To semi-quantify the axonal injury, a reliable method of grading optic nerve injury was adopted (22,23). The tissues were fixed, processed, and embedded in acrylic resin. One-micrometer-thick sections were cut and stained with 1% toluidine blue. The areas of the optic nerve cross sections were measured by Image J software (NIH, Bethesda, MD, USA). Each section was manually divided into two areas (transected and non-transected) for grading separately. Optic nerve injury was assessed by two independent masked observers using a graded scale ranging from 1 (normal; no degenerated axon was noted) to 5 (total degeneration; all axons showed degenerated organelles, axonal content, and myelin sheath).

Homogenization and protein extraction

Each frozen retinal sample was homogenized with 100 µl lysis buffer containing 30 mM Tris-HCl (pH 8.5), 7 M urea, 2 M thiourea, 2% CHAPS, 1% ASB14 and Complete, Mini protease inhibitor (1 tablet per 10 ml buffer) in a liquid nitrogen cooled Teflon freezer mill (Mikro-Dismembrator Braun Biotech, Melsungen, Germany). A tungsten carbide (9 mm) grinding ball was placed inside the chamber to help shatter the tissue into powder form at low temperature during dismembration. The homogenate was incubated for 30 min on ice and then centrifuged at 16,100 g for 20 min at 4°C. The supernatant was collected, and protein concentration determined by PlusOne 2-D Quant kit (GE Healthcare, Life Science, Marlborough, MA, USA).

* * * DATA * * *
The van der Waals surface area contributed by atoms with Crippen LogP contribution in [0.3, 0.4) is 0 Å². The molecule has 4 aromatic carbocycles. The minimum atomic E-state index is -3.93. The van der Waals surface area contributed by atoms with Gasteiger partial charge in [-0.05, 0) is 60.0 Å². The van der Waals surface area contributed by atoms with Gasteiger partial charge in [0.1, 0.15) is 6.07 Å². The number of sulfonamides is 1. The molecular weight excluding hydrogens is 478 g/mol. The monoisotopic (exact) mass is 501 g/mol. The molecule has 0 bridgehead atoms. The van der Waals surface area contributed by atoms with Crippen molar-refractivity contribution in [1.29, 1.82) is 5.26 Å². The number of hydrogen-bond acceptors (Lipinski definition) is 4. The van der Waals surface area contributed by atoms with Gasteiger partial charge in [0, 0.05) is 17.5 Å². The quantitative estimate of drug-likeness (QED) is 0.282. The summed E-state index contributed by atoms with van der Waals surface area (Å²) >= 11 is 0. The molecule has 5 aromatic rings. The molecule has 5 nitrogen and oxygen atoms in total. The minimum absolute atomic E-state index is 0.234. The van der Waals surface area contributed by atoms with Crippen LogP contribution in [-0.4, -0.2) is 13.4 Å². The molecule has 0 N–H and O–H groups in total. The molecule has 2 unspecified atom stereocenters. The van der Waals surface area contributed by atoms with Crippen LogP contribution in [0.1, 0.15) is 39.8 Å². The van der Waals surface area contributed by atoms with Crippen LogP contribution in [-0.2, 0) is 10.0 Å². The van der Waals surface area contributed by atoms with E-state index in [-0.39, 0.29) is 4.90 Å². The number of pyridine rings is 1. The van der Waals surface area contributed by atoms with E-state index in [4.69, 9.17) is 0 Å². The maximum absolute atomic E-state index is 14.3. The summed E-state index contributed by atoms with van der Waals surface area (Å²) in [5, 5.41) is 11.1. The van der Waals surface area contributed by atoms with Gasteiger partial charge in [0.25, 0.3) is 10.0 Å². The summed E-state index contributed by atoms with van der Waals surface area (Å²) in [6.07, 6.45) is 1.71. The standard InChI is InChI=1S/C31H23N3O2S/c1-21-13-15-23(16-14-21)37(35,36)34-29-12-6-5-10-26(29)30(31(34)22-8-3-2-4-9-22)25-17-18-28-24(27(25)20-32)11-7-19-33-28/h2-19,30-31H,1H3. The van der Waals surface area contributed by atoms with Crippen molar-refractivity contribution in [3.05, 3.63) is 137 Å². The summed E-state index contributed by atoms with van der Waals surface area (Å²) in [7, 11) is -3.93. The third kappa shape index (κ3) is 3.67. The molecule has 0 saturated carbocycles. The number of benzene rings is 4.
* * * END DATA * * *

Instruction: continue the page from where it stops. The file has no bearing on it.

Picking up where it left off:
Protein sample labeling with CyDyes™ for DIGE

Lysine labeling protocol, which referred to as ‘minimal labeling’ was utilized in this study. As previously described (19,24), soluble protein lysates from each specific retinal region (Superior/Temporal/Inferior/Nasal) of the treated and control eyes were randomly labeled with either Cy3 or Cy5 Dye. An additional pooled protein lysate (a mixture of equal amounts of proteins from all the four regions of both the treated and control eyes) was labeled with Cy2 as an internal standard. To avoid the bias from dye labeling efficiency, dye-swapping was adopted in the treated and control retina.

Two-dimensional gel electrophoresis & image analysis